Add to that some quirky branding (like their “Poochini” ice cream sundaes for dogs) and stellar community outreach involving local charities, and you can see how Shake Shack becomes a local hero no matter where it pops up.
The fast-fashion brand Fashion Nova enjoys the same popularity and search traffic as industry leaders Chanel and Gucci, despite the hundreds of dollars difference in their pricing. What makes this more impressive is the overall decline in the industry’s compound growth—down to 7.6% from 15.3% in 2018—thanks to oversaturation in Western markets.
As a People’s Champion brand, Fashion Nova’s speciality is offering apparel that looks high-end at low-end prices, in particular to their minority fan bases.
Like many challenger brands, their secret lies in their marketing. Fashion Nova partnered with thousands of online influencers, including A-listers like Cardi B, to grow a dedicated customer base of young consumers. In response to reports of underpaid workers, Fashion Nova cemented their People’s Champion persona by donating $1 million to charities for the black community.
Unless you’re a multimillion dollar industry leader, becoming a challenger brand is a viable strategy for repositioning yourself in your market. It starts with an idea on how to revolutionize your industry—a new product, a new business model, a new way of thinking—but that idea needs to be nurtured and grown by intensive marketing.
Challenger brands depend on marketing and public outreach. Without proper publicity, no one will know what you’re trying to accomplish or change and the status quo will win. The downfall of many would-be challenger brands is that the consumers don’t even know an alternative to the norm exists.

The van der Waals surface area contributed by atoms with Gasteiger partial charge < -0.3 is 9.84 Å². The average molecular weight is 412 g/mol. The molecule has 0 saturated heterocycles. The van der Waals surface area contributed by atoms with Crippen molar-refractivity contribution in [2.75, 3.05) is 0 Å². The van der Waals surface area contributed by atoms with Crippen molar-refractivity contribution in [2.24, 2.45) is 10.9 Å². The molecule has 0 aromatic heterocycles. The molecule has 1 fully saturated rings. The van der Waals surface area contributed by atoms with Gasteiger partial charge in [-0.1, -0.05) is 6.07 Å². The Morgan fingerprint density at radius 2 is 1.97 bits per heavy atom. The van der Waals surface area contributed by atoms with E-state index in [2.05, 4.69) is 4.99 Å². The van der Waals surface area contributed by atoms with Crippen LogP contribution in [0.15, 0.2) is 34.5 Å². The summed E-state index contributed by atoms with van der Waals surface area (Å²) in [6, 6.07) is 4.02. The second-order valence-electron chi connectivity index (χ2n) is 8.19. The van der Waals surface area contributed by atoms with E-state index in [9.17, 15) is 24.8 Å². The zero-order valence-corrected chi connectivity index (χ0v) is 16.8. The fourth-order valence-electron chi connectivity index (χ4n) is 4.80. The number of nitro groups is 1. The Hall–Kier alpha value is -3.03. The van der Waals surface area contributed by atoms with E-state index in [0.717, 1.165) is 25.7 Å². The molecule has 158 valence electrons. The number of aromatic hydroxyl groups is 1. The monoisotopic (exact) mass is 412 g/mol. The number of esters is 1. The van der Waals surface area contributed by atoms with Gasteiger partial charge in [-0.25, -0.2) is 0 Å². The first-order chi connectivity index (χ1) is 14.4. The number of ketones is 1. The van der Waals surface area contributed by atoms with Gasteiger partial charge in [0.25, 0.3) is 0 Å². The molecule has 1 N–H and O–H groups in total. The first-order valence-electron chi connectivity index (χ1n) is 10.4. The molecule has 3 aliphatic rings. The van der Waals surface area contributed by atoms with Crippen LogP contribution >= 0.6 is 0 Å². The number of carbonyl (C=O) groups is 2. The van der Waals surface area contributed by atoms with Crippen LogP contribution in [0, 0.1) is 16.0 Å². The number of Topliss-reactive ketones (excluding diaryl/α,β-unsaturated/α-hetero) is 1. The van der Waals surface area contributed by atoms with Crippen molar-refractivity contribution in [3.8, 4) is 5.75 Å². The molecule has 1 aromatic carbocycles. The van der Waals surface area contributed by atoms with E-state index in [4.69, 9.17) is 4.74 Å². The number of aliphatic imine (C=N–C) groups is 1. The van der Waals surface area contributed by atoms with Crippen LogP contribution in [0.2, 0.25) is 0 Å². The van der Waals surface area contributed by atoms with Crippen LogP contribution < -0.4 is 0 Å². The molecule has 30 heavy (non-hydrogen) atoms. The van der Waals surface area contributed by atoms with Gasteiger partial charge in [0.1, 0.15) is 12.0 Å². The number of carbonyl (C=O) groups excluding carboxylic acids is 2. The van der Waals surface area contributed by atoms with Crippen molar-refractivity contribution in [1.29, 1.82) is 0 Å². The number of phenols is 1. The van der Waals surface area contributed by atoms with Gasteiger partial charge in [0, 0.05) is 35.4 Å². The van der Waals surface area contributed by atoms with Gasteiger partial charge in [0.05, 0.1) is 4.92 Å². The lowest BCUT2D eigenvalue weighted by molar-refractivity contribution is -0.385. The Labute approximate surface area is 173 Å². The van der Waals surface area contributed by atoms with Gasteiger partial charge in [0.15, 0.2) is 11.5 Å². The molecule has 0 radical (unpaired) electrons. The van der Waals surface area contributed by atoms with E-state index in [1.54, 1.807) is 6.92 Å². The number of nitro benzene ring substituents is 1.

It’s really important to create a good balance of strategy and agility as a challenger brand in order for you to succeed. One way you could do this is by running a brand workshop, which would bring focus to your brand positioning and help you to identify your values, mission and tone, etc. You then need to be working with a Creative Director who knows how to translate this into a scalable brand identity.
99designs Studio can offer you both of these things remotely and give you the edge in challenging the status quo. To be able to be the David of the scenario and topple Goliath, you must be thinking about entering the market or scaling with a brand that speaks to your strategy. Upon which, you can iterate and ultimately, scale.



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Our newsletter is for everyone who loves design! Let us know if you’re a freelance designer (or not) so we can share the most relevant content for you.
By completing this form, you agree to our Terms of Service and Privacy Policy. This site is protected by reCAPTCHA and the Google Privacy Policy and Google Terms of Service apply.